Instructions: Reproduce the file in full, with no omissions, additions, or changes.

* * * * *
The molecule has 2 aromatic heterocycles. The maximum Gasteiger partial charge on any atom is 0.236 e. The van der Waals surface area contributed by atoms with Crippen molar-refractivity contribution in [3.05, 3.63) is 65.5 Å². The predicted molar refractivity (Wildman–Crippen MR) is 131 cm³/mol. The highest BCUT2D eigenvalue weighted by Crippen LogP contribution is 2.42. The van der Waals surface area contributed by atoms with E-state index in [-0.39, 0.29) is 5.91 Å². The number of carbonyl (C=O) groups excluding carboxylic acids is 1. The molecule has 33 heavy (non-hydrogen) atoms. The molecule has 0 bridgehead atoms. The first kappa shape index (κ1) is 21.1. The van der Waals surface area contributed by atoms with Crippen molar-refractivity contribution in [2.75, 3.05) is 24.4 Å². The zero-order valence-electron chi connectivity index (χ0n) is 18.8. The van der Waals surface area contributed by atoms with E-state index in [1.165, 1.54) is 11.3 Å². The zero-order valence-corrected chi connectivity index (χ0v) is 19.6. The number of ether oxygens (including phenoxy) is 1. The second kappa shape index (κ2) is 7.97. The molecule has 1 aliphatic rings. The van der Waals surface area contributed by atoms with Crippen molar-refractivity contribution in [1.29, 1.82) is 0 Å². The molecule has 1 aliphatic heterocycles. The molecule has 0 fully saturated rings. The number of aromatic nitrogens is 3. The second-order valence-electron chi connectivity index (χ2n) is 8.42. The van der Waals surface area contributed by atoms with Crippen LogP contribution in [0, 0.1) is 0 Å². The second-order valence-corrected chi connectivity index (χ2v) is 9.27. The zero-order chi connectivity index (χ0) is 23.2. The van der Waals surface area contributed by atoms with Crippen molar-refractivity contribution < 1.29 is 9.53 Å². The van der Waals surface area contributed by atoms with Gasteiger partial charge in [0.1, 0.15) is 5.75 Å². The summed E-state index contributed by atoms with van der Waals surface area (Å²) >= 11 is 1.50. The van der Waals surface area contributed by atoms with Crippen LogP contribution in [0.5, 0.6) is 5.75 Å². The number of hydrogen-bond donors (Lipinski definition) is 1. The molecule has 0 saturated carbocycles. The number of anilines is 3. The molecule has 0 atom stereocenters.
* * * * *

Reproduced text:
The molecule has 2 aromatic heterocycles. The maximum Gasteiger partial charge on any atom is 0.236 e. The van der Waals surface area contributed by atoms with Crippen molar-refractivity contribution in [3.05, 3.63) is 65.5 Å². The predicted molar refractivity (Wildman–Crippen MR) is 131 cm³/mol. The highest BCUT2D eigenvalue weighted by Crippen LogP contribution is 2.42. The van der Waals surface area contributed by atoms with E-state index in [-0.39, 0.29) is 5.91 Å². The number of carbonyl (C=O) groups excluding carboxylic acids is 1. The molecule has 33 heavy (non-hydrogen) atoms. The molecule has 0 bridgehead atoms. The first kappa shape index (κ1) is 21.1. The van der Waals surface area contributed by atoms with Crippen molar-refractivity contribution in [2.75, 3.05) is 24.4 Å². The zero-order valence-electron chi connectivity index (χ0n) is 18.8. The van der Waals surface area contributed by atoms with E-state index in [1.165, 1.54) is 11.3 Å². The zero-order valence-corrected chi connectivity index (χ0v) is 19.6. The number of ether oxygens (including phenoxy) is 1. The second kappa shape index (κ2) is 7.97. The molecule has 1 aliphatic rings. The van der Waals surface area contributed by atoms with Crippen molar-refractivity contribution in [1.29, 1.82) is 0 Å². The molecule has 1 aliphatic heterocycles. The molecule has 0 fully saturated rings. The number of aromatic nitrogens is 3. The second-order valence-electron chi connectivity index (χ2n) is 8.42. The van der Waals surface area contributed by atoms with Crippen LogP contribution in [0, 0.1) is 0 Å². The second-order valence-corrected chi connectivity index (χ2v) is 9.27. The zero-order chi connectivity index (χ0) is 23.2. The van der Waals surface area contributed by atoms with Crippen molar-refractivity contribution < 1.29 is 9.53 Å². The van der Waals surface area contributed by atoms with Gasteiger partial charge in [0.1, 0.15) is 5.75 Å². The summed E-state index contributed by atoms with van der Waals surface area (Å²) >= 11 is 1.50. The van der Waals surface area contributed by atoms with Crippen LogP contribution in [0.5, 0.6) is 5.75 Å². The number of hydrogen-bond donors (Lipinski definition) is 1. The molecule has 0 saturated carbocycles. The number of anilines is 3. The molecule has 0 atom stereocenters.